Each time an excellent reviewer pointed out a "big issue" as stated above, I immediately struggled with what to do about it. After a few moments of mental anguish and indecision, I returned to the three bulleted "rules" above. Obviously, if I agreed with their point, I revised, no matter how difficult. Review number sixty-nine offered one such colossal "big issue" (thanks Laura), but I concurred with the assessment. It required quite a bit of work to redress, and hopefully I've done a reasonably good job.

As for the reviews I disagreed with, well, emotion tends to get involved. The "rules" are meant to help you avoid emotion. Still, as writers, we tend to be a smidgen, um, protective of our babies.

Across the many reviews, there were a number of issues with which I disagreed. However, when multiple people raised the same issue in one fashion or another, I forced myself to revise. Heaven help someone if they tried talking to me while I was making that revision. *winks* All is fair in writing and revising, however. So, if only one or two people raised an issue with which I disagreed, I merrily passed it by, not even waving in my rear view mirror. When (not if) my fellow writers whose chapters I've reviewed disagree with my comments, they should philosophically run over my foot as they drive off, leaving my comments in the dust at my squashed shoe. I'd expect nothing less.

I can't thank these wonderful people enough: Laura, Airdale, Dezi, Tania, Vicky, Kurt, Ralene, Richard, Frankie, Mireyah, Annie, Dawn, and Ceri. Each of you have helped me make this novel better in so many ways. Thank you!!!

Now, I'm on to revision round #3! The good news is that I took care of step 1 already.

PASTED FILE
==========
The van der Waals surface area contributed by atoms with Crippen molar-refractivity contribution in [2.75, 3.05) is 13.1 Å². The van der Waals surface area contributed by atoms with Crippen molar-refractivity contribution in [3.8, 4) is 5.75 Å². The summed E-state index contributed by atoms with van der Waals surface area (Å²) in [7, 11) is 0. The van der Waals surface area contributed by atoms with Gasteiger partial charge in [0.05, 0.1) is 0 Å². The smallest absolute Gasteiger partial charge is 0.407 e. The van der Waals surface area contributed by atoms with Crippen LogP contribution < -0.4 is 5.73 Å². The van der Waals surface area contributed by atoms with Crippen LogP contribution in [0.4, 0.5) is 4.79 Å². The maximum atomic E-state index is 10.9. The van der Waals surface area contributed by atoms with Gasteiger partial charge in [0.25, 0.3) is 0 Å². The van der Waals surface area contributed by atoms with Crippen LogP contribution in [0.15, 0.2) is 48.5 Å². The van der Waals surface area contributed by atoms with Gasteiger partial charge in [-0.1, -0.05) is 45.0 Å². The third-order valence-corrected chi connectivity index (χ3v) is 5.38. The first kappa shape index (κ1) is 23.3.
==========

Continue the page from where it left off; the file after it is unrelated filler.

Revision Round #3 - Grammar and Dialog
  1. Judicious use of MS Word spell and grammar check. Correct as needed.
  2. Read the book out loud, or use tools like ReadPlease to read the book to me.
  3. Immediately fix the obvious grammatical issues.
  4. Immediately fix the horrendous dialog that the ear makes far more obvious than the eyeball.


Shannon O'Donnell said...

Great cartoon! I wish my revision strategies were that thorough, Jay! :-)

Jay said...

Thanks, Shannon. :-) This was the strategy I came up with after thinking about how I revised my last book.

Annie McMahon said...

Wow, you're already done with revision round #2? It would take me months to go through so many reviews. I'm impressed!

Thanks for the shout out. I'm glad I could help, even if just a little. I should read the rest of your chapters before you start querying. I always like to read a bestseller before the whole world discovers it. ;)

Jay said...

Don't be too impressed, Annie. Though it involved TOTAL concentration, it was also driven by a massive desire to get through it all!

Tamara Hart Heiner said...

I can so relate!!! I had two people read entirely through my 2nd draft of Altercation. Yet I haven't even touched that novel since then. I will be applying each and every review in a heavy-handed manner as soon as it's time for my third draft! Sure makes it easier than having to rely on my own judgment.